Labour councillors challenge Tory West Sussex County Council’s priorities as museum and private companies get funding – while council services are slashed
Labour county councillors have formally challenged Tory-controlled West Sussex County Council over its decision to award £100,000 from the £240,000 remaining in the council’s “Kickstart” Fund, saying that the process for awarding money has not sufficiently taken into account all councillors’ views.
Leader of West Sussex County Council Louise Goldsmith (Con, Chichester West) recently approved a decision on behalf of the county council to give £100,000 to the Weald and DownlandMuseum, which is situated to the north of Chichester. This was after the Museum recently announced it has been awarded £4 million from the Heritage Lottery Fund.
Labour councillors have invoked the council’s call-in process to hold the decision to greater scrutiny by councillors, and a formal meeting of the Select Committee will be held on 21st January 2014 to scrutinise this.
- In 2011, the Tory controlled county council established a budget of £56.3 million which it called the “Kickstart Fund” programme, not long after it announced that it would be making cuts to county council services for the period 2011-14 of £79 million.
- This fund includes £673,000 of county council money set aside in February 2014 for a grant programme called “Be the Business“, the aim of the programme to put money into private businesses “to start up and grow”. Companies that have benefited in the past year include a coffee shop, a pie company, a private care home and a manufacturer of lobster pots.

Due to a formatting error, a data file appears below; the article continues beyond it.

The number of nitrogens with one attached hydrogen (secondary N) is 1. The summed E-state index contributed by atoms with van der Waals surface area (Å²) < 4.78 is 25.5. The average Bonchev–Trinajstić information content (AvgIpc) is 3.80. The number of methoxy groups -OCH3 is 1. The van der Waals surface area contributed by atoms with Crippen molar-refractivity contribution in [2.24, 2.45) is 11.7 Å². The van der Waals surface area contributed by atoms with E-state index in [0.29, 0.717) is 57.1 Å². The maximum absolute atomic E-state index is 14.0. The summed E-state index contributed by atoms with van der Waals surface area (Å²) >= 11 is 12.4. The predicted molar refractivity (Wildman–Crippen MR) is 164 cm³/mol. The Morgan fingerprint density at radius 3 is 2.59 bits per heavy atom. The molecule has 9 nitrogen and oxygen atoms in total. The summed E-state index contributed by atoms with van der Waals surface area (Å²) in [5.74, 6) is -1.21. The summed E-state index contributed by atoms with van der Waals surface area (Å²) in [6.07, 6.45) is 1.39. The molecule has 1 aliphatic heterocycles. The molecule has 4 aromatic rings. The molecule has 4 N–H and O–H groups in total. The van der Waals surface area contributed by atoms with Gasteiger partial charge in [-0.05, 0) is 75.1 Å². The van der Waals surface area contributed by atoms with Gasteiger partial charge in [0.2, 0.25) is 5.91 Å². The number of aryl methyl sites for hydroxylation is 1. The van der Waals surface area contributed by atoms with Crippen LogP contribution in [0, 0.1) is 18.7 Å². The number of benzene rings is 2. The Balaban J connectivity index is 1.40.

- This is despite the cuts already made in the previous three years to county services, which have included £31 million from Adult Social Services, £7.1m from children’s and families services, £2.4m from education, £5.6m from environment and economy services, £13.8m from finance and resource services, £10.3m from highways and transport, and £5m from public protection, which included £2.5 million to the Fire and Rescue Service.
- This is also in the face of a further £124 million in cuts the Tories have recently announced they will make to county council services in the next four years, including yet another £1.6 million cut to the Fire and Rescue Service.
Labour County Councillor Michael Jones (Southgate and Crawley Central), who will lead the call-in of the decision at the forthcoming Select Committee, said:
“This isn’t just about money being given to one museum, although once again we are seeing West Sussex behaving like it is the local District Council and pouring money into the Chichester area on an issue that is not part of its responsibilities as a county council.
“It is about the fact that the Tory county council is prioritising money to effectively subsidise local businesses and boost their profits, when at the same time they are slashing spending on frontline services they are legally obliged to provide.
“The Tories told us last month they cannot afford £70,000 to go towards the county’s Food Banks, despite the clear need in some areas. The Cabinet Member asked us at Full Council where should this money come from instead – well, I am telling him it could come from here, for a start.
“If it’s a choice between a museum and the County Council safeguarding vulnerable children and adults, I say let the District council get on with its job of supporting the museum.”
Leader of West Sussex Labour Group Sue Mullins (Lab, Gossops Green and Ifield East) agreed with Cllr Jones, adding:
“The Tory leadership at West Sussex needs to start putting people in this county before their own pet projects. There has been no consultation on this, or we believe, a chance for councillors to put forward alternatives.
“With the ‘Kickstart’ and ‘Be the Business’ funds there also appears to have been very little direct benefit to residents from a lot of the money which has gone in, other than some vague idea that it might help through some form of economic growth in the county.
“When the Tories are making eye-watering cuts across West Sussex council services, the question can be fairly asked – was this the best use of that money?”